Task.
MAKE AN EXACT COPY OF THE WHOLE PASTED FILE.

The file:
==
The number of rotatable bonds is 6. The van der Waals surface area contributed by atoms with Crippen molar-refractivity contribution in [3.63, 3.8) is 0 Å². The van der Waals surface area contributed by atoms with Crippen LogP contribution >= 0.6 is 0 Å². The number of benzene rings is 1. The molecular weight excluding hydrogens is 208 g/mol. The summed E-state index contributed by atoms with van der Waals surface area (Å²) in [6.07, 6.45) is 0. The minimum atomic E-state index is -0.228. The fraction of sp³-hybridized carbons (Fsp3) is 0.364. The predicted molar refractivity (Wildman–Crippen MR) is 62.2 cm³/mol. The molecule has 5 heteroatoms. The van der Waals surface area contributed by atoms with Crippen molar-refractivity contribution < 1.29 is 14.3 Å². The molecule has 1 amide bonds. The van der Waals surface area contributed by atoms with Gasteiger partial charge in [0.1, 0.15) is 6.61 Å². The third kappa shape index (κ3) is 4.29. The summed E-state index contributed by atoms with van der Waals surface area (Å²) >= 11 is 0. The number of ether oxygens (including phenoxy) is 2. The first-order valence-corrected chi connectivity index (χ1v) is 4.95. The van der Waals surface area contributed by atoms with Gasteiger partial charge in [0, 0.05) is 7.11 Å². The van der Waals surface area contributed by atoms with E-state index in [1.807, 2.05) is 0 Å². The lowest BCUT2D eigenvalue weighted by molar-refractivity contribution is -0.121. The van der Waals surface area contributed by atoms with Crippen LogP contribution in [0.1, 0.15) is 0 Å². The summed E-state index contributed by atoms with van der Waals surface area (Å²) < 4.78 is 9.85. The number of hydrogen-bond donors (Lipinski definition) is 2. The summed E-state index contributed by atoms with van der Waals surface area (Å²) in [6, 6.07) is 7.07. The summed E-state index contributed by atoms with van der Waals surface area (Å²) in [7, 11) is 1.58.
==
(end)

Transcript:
The number of rotatable bonds is 6. The van der Waals surface area contributed by atoms with Crippen molar-refractivity contribution in [3.63, 3.8) is 0 Å². The van der Waals surface area contributed by atoms with Crippen LogP contribution >= 0.6 is 0 Å². The number of benzene rings is 1. The molecular weight excluding hydrogens is 208 g/mol. The summed E-state index contributed by atoms with van der Waals surface area (Å²) in [6.07, 6.45) is 0. The minimum atomic E-state index is -0.228. The fraction of sp³-hybridized carbons (Fsp3) is 0.364. The predicted molar refractivity (Wildman–Crippen MR) is 62.2 cm³/mol. The molecule has 5 heteroatoms. The van der Waals surface area contributed by atoms with Crippen molar-refractivity contribution < 1.29 is 14.3 Å². The molecule has 1 amide bonds. The van der Waals surface area contributed by atoms with Gasteiger partial charge in [0.1, 0.15) is 6.61 Å². The third kappa shape index (κ3) is 4.29. The summed E-state index contributed by atoms with van der Waals surface area (Å²) >= 11 is 0. The number of ether oxygens (including phenoxy) is 2. The first-order valence-corrected chi connectivity index (χ1v) is 4.95. The van der Waals surface area contributed by atoms with Gasteiger partial charge in [0, 0.05) is 7.11 Å². The van der Waals surface area contributed by atoms with E-state index in [1.807, 2.05) is 0 Å². The lowest BCUT2D eigenvalue weighted by molar-refractivity contribution is -0.121. The van der Waals surface area contributed by atoms with Crippen LogP contribution in [0.1, 0.15) is 0 Å². The summed E-state index contributed by atoms with van der Waals surface area (Å²) < 4.78 is 9.85. The number of hydrogen-bond donors (Lipinski definition) is 2. The summed E-state index contributed by atoms with van der Waals surface area (Å²) in [6, 6.07) is 7.07. The summed E-state index contributed by atoms with van der Waals surface area (Å²) in [7, 11) is 1.58.